As Sinna Nasseri (@strange.victory) continues his road trip across the United States—here, traveling from Arizona to New Mexico—he spoke to whoever he could find to create a political temperature map of the region. Interviewees included Mahiri, a dancer in Albuquerque, NM with the Malè Fainke dance group; David and his dog, Sophie, in Flagstaff, AZ; and Gemma in Camp Verde, AZ, @strange.victory notes.
As a first-time poll worker this year, Mae Tesh from Asheville, North Carolina says, "I try to acknowledge the privilege that I have to be able to work the polls; I'm pretty young, I'm not high risk. And I think this election is incredibly important. I would hate for a lack of workers that certain polling to shut polling places down, so people wouldn't be able to go there to easily cast their vote. And I think it is a passion thing, because I am a political science major, but I would do it even if I had to skip classes, because it's just really important to me." At the link in our bio, Vogue worked with poll-worker recruitment organization @powerthepolls to speak to eight first-time poll workers across America—from Austin to Omaha to Birmingham and beyond—about what motivated them to become poll workers, why their volunteer work matters, and what kind of country they hope to come of age in. Photographed by @juandiegoreyes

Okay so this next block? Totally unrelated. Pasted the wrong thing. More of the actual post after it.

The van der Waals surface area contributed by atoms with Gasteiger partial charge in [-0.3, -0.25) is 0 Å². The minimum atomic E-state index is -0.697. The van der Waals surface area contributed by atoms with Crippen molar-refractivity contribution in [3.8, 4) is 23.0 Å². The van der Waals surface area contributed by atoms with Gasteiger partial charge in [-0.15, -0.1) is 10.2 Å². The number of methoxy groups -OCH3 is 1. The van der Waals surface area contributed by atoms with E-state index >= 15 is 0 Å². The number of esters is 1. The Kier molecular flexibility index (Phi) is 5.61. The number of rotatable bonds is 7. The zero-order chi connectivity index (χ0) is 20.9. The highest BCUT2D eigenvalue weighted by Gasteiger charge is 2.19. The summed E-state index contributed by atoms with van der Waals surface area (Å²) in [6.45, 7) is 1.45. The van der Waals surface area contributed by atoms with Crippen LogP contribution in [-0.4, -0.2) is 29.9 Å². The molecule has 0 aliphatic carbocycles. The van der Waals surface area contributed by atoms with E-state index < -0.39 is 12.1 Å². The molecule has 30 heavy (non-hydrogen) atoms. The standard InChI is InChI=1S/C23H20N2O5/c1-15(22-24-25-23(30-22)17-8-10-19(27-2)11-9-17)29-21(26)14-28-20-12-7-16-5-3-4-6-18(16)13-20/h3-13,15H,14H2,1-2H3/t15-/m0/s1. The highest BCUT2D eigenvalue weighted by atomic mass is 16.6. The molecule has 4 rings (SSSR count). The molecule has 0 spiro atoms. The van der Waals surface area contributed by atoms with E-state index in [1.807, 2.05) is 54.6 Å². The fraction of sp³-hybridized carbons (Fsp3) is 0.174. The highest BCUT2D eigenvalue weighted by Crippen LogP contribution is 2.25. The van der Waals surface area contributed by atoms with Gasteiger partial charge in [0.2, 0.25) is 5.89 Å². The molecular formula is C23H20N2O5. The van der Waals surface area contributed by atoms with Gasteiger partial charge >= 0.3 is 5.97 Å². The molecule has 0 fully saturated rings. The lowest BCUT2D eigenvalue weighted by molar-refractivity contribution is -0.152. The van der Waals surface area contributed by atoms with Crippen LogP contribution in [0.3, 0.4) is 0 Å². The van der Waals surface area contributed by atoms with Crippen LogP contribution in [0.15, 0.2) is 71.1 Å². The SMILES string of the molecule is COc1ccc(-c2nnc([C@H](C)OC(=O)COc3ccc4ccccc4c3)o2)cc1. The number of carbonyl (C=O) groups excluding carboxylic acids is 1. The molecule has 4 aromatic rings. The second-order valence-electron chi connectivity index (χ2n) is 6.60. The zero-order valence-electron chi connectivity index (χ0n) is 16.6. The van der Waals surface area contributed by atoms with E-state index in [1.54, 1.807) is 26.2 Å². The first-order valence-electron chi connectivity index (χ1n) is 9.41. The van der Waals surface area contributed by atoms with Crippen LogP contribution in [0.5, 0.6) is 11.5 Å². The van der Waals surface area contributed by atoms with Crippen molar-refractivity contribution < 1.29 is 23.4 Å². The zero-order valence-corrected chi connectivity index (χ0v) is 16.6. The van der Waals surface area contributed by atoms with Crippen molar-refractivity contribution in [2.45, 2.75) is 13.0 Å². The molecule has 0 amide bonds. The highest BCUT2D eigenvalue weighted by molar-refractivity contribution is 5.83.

This year, many older volunteers, who make up the bulk of poll workers, are also at higher risk of contracting COVID-19, and stayed home accordingly. Luckily, younger volunteers came out in droves this year to bridge the gap and make sure polling places are adequately staffed ahead of Election Day. At the link in our bio, Vogue worked with poll-worker recruitment organization @powerthepolls to speak to eight first-time poll workers across America—from Austin to Omaha to Birmingham and beyond—about what motivated them to become poll workers, why their volunteer work matters, and what kind of country they hope to come of age in. Above: Georgia Hight-Schickel (@ghschickel) from Philadelphia, Pennsylvania says, "I knew there were going to be a lot of people who were worried [about voting] due to COVID, and I've seen that when I've gone to vote, it is a lot of older people volunteering as poll workers, so I felt like I needed to do my part as a young person to go and help make the process as efficient as possible. Having more poll workers and more places to vote could mean more people want to actually go vote rather than getting discouraged because they have to go a mile instead of a block. I’m kind of worried, because I probably will be interacting with a lot of people, but I'll double-mask up; I just felt like I really need to do something." Photographed by @gigilaub